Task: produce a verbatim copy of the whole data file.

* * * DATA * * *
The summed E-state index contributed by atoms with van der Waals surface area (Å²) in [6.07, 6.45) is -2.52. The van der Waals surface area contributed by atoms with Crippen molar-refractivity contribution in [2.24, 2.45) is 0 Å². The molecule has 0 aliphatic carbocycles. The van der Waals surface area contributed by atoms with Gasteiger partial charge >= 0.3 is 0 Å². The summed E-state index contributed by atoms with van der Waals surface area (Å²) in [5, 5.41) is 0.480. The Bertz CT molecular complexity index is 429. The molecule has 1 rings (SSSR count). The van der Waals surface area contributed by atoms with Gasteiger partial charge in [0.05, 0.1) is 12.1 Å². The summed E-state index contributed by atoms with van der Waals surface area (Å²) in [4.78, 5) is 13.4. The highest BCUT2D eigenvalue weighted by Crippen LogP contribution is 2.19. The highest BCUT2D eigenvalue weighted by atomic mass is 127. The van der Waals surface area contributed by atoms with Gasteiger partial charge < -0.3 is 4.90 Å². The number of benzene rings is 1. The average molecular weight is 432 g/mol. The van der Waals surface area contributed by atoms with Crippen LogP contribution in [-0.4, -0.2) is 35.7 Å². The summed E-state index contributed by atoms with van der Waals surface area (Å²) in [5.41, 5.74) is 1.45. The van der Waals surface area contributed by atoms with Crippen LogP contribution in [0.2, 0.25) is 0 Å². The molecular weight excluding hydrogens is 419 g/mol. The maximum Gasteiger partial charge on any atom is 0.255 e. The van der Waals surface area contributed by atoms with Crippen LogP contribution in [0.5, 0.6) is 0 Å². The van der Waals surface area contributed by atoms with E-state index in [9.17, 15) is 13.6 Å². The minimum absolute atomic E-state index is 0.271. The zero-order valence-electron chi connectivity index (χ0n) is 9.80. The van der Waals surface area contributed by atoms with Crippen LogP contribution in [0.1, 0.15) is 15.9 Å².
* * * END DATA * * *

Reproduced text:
The summed E-state index contributed by atoms with van der Waals surface area (Å²) in [6.07, 6.45) is -2.52. The van der Waals surface area contributed by atoms with Crippen molar-refractivity contribution in [2.24, 2.45) is 0 Å². The molecule has 0 aliphatic carbocycles. The van der Waals surface area contributed by atoms with Gasteiger partial charge >= 0.3 is 0 Å². The summed E-state index contributed by atoms with van der Waals surface area (Å²) in [5, 5.41) is 0.480. The Bertz CT molecular complexity index is 429. The molecule has 1 rings (SSSR count). The van der Waals surface area contributed by atoms with Gasteiger partial charge in [0.05, 0.1) is 12.1 Å². The summed E-state index contributed by atoms with van der Waals surface area (Å²) in [4.78, 5) is 13.4. The highest BCUT2D eigenvalue weighted by Crippen LogP contribution is 2.19. The highest BCUT2D eigenvalue weighted by atomic mass is 127. The van der Waals surface area contributed by atoms with Gasteiger partial charge < -0.3 is 4.90 Å². The number of benzene rings is 1. The average molecular weight is 432 g/mol. The van der Waals surface area contributed by atoms with Crippen LogP contribution in [-0.4, -0.2) is 35.7 Å². The summed E-state index contributed by atoms with van der Waals surface area (Å²) in [5.41, 5.74) is 1.45. The van der Waals surface area contributed by atoms with Crippen LogP contribution in [0.2, 0.25) is 0 Å². The molecular weight excluding hydrogens is 419 g/mol. The maximum Gasteiger partial charge on any atom is 0.255 e. The van der Waals surface area contributed by atoms with Crippen LogP contribution in [0.5, 0.6) is 0 Å². The van der Waals surface area contributed by atoms with E-state index in [9.17, 15) is 13.6 Å². The minimum absolute atomic E-state index is 0.271. The zero-order valence-electron chi connectivity index (χ0n) is 9.80. The van der Waals surface area contributed by atoms with Crippen LogP contribution in [0.1, 0.15) is 15.9 Å².